A voluntary recall of Farm Rich products was announced late Thursday after the United States Department of Agriculture linked an E. coli infection in a New York state patient to consuming one of the company’s chicken quesadillas. The Buffalo, New York based company said that the affected items were produced November 12-19, 2012, so some… Read more »

HIV Immunity From Turning Off One Gene

HIV immunity came from turning off one gene

HIV immunity might be a step closer. A team of researchers from the University of North Carolina School of Medicine has stopped the deadly virus that causes AIDS in humanized mouse models by removing a single gene, according to research published Thursday in open access journal PLOS Pathogens. A humanized mouse is a genetically modified… Read more »

Diabetes Drug Metformin Slows Aging But…

diabetes drug metformin slows aging in worms

Diabetes drug Metformin is one of the most affordable and widely prescribed prescription drugs available for the treatment of diabetes type 2. Could it also help delay aging and extend the lifespan of healthy individuals? A study published today in Cell revealed that it certainly can — at least if you’re a tiny worm called… Read more »

Superbugs Are Super Dangerous And Super Expensive, Study Finds

Superbugs and Antibiotic Resistant Strains

Superbugs are a new scary reality. The bugs are resistant to antibiotics, they multiply by the billions, and they thrive in environments that would kill off most other living organisms. As we continue to fight off every little sniffle, cut, and post surgery event with more and more antibiotics, the bugs continue to learn ways… Read more »

Test May Predict Aggression And Violent Behavior In Boys

Tests for aggression

Results from a pilot study, published in Psychiatric Quarterly, suggests a correlation between certain hormones found in salivary concentrations as markers for aggression. The Cincinnati Children’s Hospital Medical Center research, led by Drew Barzman, MD – a child and adolescent forensic psychiatrist – collected three sets of saliva samples from 17 boys. Participants were male… Read more »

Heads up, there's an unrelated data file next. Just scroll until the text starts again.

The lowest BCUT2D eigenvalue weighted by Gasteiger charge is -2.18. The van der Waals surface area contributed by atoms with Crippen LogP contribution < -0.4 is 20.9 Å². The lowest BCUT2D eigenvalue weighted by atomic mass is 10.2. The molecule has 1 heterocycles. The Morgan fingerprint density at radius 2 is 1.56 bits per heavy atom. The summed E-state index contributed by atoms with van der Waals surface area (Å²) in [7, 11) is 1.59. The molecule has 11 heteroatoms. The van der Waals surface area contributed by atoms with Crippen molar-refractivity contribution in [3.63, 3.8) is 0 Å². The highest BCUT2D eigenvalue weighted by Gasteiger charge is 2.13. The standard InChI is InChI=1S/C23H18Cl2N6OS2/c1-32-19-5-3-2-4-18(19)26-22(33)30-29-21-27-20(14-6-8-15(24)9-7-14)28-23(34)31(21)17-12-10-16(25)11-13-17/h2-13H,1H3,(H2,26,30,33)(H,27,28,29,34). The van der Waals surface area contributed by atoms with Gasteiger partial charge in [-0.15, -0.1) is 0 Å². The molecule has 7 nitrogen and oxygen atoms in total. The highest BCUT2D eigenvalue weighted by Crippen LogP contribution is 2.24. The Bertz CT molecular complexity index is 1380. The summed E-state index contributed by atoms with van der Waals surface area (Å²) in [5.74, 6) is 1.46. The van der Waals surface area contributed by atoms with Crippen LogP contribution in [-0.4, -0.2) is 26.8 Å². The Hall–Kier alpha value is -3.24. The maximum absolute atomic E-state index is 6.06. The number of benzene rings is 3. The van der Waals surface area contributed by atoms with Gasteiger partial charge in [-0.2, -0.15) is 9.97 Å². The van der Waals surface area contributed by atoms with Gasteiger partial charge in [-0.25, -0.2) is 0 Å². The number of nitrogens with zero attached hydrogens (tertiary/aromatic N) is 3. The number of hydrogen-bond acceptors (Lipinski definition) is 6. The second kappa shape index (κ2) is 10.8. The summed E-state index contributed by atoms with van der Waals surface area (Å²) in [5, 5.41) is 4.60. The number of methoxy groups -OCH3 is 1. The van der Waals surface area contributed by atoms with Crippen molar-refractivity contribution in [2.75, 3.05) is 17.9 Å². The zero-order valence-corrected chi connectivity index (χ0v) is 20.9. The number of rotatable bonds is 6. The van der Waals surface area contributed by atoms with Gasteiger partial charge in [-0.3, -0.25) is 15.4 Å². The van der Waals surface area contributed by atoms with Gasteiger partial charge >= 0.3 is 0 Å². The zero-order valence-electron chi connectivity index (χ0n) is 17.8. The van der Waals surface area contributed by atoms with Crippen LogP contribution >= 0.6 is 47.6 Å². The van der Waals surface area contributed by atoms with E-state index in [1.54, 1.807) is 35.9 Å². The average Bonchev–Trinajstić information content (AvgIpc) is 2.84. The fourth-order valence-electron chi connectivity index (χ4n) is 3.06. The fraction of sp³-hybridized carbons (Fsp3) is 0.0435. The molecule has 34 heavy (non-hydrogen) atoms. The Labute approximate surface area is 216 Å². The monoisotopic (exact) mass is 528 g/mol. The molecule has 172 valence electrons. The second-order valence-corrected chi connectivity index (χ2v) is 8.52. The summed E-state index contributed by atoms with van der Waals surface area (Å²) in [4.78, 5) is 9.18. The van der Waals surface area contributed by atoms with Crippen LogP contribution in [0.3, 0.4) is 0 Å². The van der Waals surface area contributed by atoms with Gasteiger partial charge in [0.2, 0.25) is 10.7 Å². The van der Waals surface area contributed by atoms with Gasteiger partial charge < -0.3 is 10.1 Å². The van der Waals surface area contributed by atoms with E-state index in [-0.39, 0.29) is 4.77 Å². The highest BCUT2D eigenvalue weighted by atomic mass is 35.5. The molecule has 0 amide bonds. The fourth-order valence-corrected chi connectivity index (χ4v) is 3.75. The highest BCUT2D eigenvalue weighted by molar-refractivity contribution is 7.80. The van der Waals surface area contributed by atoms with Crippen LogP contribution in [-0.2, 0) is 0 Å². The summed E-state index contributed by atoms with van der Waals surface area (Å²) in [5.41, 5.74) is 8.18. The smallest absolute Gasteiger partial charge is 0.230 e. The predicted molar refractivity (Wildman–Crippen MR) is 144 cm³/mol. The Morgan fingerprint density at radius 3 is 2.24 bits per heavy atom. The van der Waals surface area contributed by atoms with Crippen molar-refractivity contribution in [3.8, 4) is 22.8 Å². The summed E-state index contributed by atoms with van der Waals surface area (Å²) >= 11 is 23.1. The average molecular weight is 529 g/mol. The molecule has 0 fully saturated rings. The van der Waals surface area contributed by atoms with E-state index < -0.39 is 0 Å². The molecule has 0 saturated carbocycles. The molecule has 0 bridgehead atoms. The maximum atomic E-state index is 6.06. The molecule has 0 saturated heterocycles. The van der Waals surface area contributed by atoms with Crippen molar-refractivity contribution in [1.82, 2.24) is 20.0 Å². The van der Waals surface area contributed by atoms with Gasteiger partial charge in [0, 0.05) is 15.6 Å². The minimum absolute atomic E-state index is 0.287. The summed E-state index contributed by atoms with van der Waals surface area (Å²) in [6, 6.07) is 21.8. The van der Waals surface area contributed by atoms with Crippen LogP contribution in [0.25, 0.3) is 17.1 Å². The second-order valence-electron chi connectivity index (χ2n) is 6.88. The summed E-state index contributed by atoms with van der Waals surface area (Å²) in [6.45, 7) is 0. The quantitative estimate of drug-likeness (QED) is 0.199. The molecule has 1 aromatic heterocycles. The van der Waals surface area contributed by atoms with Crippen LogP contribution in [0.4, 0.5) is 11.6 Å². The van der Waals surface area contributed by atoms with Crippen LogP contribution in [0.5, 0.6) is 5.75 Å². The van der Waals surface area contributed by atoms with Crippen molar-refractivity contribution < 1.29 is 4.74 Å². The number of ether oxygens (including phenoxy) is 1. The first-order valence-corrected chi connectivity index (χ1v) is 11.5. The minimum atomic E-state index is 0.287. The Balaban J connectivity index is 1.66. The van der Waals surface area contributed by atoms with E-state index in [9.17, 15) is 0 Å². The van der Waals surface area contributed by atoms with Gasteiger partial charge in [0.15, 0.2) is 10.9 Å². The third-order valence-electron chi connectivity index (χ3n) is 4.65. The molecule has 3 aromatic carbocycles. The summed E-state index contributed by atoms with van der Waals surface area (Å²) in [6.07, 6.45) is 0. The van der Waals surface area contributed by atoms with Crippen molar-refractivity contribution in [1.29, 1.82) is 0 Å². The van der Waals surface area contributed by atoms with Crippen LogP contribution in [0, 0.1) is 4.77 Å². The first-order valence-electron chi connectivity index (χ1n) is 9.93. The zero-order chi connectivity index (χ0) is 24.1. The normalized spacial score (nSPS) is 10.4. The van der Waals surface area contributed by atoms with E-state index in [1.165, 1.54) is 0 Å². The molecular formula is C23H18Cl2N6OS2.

Obesity Slows You Down, Scientists Finally Provide Some Proof

obesity leads to lack of exercise

Obesity slows you down, making it more difficult to exercise and creating a vicious cycle that keeps people fat. It’s a logical assumption, but is it true? A team of Brigham Young University researchers led by exercise science expert Larry Tucker decided to study 254 women to find out. Another assumption we all probably make… Read more »

Traditional Chinese Medicine For Diabetes Works, New Study

a traditional Chinese medicine works for diabetes type 2

A Chinese medicine that combines prescription diabetes medication Glibenclamide with traditional herbs may offer a lower risk of episodes of hypoglycemia (low blood sugar) than the Glibenclamide given alone. That’s the result of a study of 800 patients performed by a large research team in China, which was reviewed by another team in Australia and… Read more »

Hepatitis C Drug And Vaccine Show Promise

hepatitis C drug and vaccine tested

Hepatitis C, a viral disease that slowly destroys the liver, has been effectively treated in a small study by an experimental drug, miravirsen, according to a letter published yesterday in The New England Journal of Medicine. Although the Food and Drug Administration approved two protease inhibitors in 2011 to treat the disease, greatly increasing a… Read more »